Everyone’s taste buds are different. That’s why some people can swallow the spiciest peppers while others have no fondness for sweet desserts (gasp!). Now a recent study suggests that taste-bud sensitivity may have something to do with the risk of obesity in children.
German researchers report that obese kids have less sensitive taste buds than their normal weight peers, and may therefore eat more food to get the same flavor sensation.
The researchers looked at 193 healthy children aged 6 to 18. Roughly half the kids were normal weight and half were obese. For the study, researchers placed 22 taste strips on the children’s tongues, representing each of the five types of taste — sweet, sour, salty, umami (savory) and bitter — at four levels of intensity, as well as two blank strips. The participants were asked to identify each of the tastes, and also rank each taste strip’s level of intensity.
Each taste was assigned a score, with the maximum score for identifying all ﬁve types of taste at the four different intensity levels added up to 20. Obese kids had a significantly more difficult time distinguishing between tastes, resulting in an average score of 12.6, compared with an average of just over 14 for the normal weight kids.
Overall, kids had the easiest time identifying sweet and salty tastes; they found it harder to distinguish between salty and sour, and salty and umami. In general, girls and older children were the best at correctly identifying the various tastes. As most kids got older, their ability to differentiate between taste sensations improved, but not among obese children. And although all the kids correctly identified the different sweetness intensity levels, obese kids rated most of the higher-intensity taste strips as weaker than did the normal weight kids.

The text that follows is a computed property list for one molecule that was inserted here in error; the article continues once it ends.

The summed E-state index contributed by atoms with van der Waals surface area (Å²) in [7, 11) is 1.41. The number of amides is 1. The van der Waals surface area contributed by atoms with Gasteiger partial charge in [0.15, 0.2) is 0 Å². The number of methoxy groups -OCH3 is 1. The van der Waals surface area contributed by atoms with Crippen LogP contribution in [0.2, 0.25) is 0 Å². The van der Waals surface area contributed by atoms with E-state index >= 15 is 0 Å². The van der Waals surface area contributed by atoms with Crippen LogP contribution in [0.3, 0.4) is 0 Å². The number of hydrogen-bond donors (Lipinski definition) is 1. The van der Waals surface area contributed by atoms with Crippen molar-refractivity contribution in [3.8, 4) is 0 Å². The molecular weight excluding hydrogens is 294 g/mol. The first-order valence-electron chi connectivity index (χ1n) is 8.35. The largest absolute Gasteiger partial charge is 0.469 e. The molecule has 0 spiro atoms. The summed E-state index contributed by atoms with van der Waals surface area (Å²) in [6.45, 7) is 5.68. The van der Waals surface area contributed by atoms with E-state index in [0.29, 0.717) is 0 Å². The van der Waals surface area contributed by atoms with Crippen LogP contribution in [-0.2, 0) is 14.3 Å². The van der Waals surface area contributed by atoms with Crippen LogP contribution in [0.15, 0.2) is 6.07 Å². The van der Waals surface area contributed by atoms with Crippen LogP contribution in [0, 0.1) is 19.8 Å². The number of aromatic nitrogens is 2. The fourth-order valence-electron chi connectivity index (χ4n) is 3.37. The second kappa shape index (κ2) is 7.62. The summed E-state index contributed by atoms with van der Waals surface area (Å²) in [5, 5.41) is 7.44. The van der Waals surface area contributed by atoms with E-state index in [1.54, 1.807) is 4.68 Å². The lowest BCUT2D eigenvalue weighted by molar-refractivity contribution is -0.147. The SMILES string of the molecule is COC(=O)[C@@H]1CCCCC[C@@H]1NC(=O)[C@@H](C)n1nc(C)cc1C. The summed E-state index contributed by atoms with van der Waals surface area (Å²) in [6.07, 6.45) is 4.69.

While the study suggests an association between taste sensitivity and weight, it doesn’t make clear whether kids who have less sensitive taste buds are more vulnerable to weight gain, or whether obesity somehow reduces taste-bud responsiveness. It could be a bit of both. The authors say we are all born with individual taste preferences that are influenced by genes, age, gender and exposures to a variety of tastes. In addition, hormonal fluctuations may play a role — both in taste sensitivity and obesity — ABC News reports:
For example, the hormone leptin is associated with hunger, fat storage and the ability to taste sweet things. Obese people may be less sensitive to its daily cycles. Also, if the level of insulin circulating in the blood stream remains consistently elevated for long periods of time, as it does in many obese people, it could weaken the cells’ receptors to the hormone, which in turn could mute taste sensitivity.
Previous studies have suggested that people with highly sensitive taste buds tend to eat less, presumably because they don’t need as much food to get the same taste sensations, while overeaters may have less receptive buds. If taste sensitivity really does play a role in childhood obesity, the authors say the findings may hint at obesity-prevention strategies that focus on mindful eating and taste preferences, rather than counting calories.
The study was published online in the journal, Archives of Disease in Childhood.